It will add intrigue to the conference. You can imagine the press conferences the week of the Kansas game. You’ll see Oklahoma State play games to the tune of 58-53, 49-43 and 51-44 and then, here come the Jayhawks. You’ll hear head coach Mike Gundy say things like “we can’t replicate in practice what they do,” “they’re tough to prepare for in one week,” and “we need to maintain discipline if we want to stop their offense.”

Today, teams know that when Kansas comes up, they will be able to move the ball with regularity and score lots of points. The Triple Option can help Kansas—to a degree—even the playing field.  As the saying goes–dare to be different, and this is the opportunity for Kansas to be different.

We all know how good the Kansas basketball program and there are those that say, “you have basketball, who cares about football?”  But, football does matter–a lot.  More people watch and care about college football and those that run universities know it.  Look at Duke.  They are a basketball superpower, but the football program has come around and now they’re competitive, something that alums and boosters take notice of.  No matter how good you are in basketball, it hurts to be bad in football.  Why not be good in both?

This is an important hire for the university and for Jeff Long. Sure, calling a Dino Babers makes sense, but he won’t win there with his up-and-down in seconds offense. Kansas needs to channel their inner Barry Switzer/Tom Osborne and go back to the Big 8 days when the options offense reigned supreme.



Failing The Passing Test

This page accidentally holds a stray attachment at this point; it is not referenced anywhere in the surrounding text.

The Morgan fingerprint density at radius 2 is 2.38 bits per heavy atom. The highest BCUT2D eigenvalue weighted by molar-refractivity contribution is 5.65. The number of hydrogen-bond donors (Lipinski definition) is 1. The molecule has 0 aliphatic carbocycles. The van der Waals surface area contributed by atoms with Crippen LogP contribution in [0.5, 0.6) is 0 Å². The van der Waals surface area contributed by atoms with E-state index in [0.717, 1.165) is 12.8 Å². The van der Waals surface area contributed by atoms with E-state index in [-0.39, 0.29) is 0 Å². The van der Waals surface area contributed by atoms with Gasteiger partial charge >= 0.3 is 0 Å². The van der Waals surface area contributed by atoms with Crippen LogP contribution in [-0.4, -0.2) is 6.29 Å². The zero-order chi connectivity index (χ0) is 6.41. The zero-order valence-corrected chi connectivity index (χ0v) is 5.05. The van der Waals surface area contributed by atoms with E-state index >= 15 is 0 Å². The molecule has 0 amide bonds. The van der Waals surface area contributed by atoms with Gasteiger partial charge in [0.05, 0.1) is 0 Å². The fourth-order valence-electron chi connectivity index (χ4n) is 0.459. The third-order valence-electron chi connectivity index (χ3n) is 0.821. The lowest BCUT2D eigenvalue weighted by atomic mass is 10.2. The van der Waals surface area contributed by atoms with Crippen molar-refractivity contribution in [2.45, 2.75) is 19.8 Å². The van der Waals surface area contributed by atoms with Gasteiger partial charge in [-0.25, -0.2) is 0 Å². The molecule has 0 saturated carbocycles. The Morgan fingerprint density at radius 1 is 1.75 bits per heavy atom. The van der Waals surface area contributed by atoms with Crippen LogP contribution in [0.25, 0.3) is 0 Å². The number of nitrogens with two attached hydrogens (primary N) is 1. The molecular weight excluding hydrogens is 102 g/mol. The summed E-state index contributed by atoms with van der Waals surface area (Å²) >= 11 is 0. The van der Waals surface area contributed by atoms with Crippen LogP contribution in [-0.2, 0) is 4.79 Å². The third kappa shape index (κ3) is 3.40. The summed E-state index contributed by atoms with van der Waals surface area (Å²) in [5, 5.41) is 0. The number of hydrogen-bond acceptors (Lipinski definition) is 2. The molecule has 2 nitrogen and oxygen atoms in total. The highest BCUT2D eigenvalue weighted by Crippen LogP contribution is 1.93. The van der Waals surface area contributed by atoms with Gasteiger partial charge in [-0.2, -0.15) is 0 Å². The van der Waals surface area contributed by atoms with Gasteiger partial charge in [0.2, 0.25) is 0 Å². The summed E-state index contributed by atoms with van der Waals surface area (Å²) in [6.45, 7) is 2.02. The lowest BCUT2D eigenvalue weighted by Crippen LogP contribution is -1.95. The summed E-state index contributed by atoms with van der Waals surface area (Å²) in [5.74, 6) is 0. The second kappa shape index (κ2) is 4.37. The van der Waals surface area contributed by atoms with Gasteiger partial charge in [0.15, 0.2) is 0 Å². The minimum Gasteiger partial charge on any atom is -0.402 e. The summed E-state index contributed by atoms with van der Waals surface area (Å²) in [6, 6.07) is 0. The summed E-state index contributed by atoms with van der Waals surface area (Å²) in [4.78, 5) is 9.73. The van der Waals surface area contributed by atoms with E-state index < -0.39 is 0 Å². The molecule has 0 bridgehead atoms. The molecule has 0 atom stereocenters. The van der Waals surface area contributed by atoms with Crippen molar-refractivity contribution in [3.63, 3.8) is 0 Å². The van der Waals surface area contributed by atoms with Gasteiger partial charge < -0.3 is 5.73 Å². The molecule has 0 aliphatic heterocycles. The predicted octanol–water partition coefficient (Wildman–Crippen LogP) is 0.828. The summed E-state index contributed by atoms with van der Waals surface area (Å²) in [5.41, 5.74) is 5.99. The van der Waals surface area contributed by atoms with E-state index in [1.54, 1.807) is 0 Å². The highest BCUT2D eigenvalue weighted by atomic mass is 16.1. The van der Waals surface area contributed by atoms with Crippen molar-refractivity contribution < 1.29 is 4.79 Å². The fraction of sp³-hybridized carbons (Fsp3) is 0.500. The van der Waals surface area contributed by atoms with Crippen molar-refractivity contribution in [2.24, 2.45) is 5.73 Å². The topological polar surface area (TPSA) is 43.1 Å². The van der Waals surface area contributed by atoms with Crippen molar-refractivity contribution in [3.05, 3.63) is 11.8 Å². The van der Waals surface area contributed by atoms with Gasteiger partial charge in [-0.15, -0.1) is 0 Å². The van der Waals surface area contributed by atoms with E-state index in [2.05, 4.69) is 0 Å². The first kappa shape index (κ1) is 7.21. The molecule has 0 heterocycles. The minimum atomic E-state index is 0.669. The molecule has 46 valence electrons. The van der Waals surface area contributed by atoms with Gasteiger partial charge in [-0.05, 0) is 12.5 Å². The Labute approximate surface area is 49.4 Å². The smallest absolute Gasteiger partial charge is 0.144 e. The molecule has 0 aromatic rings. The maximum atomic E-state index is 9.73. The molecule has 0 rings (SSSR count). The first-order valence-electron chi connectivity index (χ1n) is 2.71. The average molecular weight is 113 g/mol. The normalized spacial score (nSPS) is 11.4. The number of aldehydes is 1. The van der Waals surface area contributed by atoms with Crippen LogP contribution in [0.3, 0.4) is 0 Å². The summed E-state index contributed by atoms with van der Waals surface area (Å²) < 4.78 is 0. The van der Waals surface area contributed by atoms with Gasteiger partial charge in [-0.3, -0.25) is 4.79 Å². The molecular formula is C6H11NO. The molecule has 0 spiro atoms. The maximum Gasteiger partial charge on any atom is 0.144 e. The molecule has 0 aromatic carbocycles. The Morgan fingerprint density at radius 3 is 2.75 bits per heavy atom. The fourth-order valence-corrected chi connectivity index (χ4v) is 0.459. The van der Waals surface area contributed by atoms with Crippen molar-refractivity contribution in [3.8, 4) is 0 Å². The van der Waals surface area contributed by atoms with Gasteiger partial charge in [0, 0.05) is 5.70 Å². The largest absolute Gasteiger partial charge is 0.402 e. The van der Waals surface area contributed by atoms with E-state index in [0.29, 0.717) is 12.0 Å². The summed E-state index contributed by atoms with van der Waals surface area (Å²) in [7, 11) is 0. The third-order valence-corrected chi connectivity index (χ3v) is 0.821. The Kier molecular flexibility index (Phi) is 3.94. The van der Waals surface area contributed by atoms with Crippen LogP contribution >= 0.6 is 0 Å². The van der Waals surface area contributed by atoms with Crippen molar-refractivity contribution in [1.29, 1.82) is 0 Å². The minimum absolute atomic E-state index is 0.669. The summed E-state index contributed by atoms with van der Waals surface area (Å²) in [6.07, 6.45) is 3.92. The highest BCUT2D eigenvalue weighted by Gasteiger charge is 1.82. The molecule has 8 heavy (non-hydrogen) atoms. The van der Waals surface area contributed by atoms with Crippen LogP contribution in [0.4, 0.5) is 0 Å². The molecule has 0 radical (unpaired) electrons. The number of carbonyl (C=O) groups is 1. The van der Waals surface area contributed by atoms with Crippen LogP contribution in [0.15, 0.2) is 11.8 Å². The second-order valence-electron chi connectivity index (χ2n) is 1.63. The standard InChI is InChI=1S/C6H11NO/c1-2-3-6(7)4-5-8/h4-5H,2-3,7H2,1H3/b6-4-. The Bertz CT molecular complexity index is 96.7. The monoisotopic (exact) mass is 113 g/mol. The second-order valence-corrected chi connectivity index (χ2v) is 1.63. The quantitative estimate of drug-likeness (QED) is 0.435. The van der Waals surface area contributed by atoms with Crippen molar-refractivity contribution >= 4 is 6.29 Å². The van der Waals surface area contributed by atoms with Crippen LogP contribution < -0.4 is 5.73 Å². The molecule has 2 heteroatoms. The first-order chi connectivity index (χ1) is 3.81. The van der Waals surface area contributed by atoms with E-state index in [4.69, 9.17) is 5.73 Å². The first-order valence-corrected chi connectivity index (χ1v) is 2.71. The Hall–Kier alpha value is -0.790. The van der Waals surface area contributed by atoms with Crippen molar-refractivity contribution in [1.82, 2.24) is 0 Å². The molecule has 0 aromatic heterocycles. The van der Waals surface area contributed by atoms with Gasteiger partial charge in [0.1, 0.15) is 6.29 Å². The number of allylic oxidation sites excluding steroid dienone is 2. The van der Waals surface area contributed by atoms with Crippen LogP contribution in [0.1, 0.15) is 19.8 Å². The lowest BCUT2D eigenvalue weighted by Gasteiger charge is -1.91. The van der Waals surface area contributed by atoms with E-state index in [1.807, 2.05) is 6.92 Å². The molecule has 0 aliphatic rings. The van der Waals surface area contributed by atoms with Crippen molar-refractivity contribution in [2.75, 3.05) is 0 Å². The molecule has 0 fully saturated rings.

October 17, 2018

For Buffalo Bills quarterbacks, the futility is beyond astonishing

by John Furgele (The I Don’t Understand It 228)

How hard can it be?  In a league where just about every team is pass happy the Buffalo Bills remain an enigma.  It took until 1984 for Dan Marino to become the first NFL quarterback to pass for over 5,000 yards and since then; it’s been done eight times.  Moreover, the 4,000 yard barrier is done routinely by starting quarterbacks.

Not for the Buffalo Bills.  In a time where 200 yards per game is a given, the Bills struggle to throw for 100 yards.  The Bills look like an NFL team playing in the 1950s or 60s, that’s how bad their passing game is.  Josh Allen is a rookie, he is raw and he is experiencing baptism by fire, but c’mon now; is it really this hard?  Before leaving Sunday’s game with an elbow injury, he was 10 for 17 for 85 yards, a paltry five yards per pass attempt.  After leaving, enter Nathan Peterman who did throw a nice touchdown pass to Zay Jones before giving the game away with an absolutely horrible and ill-advised pick six.

Peterman was 6 for 12 for 61 yards, a touchdown and two picks and combined, Allen and Peterman were 16 for 29 for 145 yards.  Texans quarterback DeShaun Watson also struggled, going 15 for 25 for 177 yards, a touchdown and two picks, but Watson has had monster games in his brief career.  In seven games in 2017, he threw for 1,699 yards (243 per game) and included in those totals were one 300 yard game and one 400 yard game.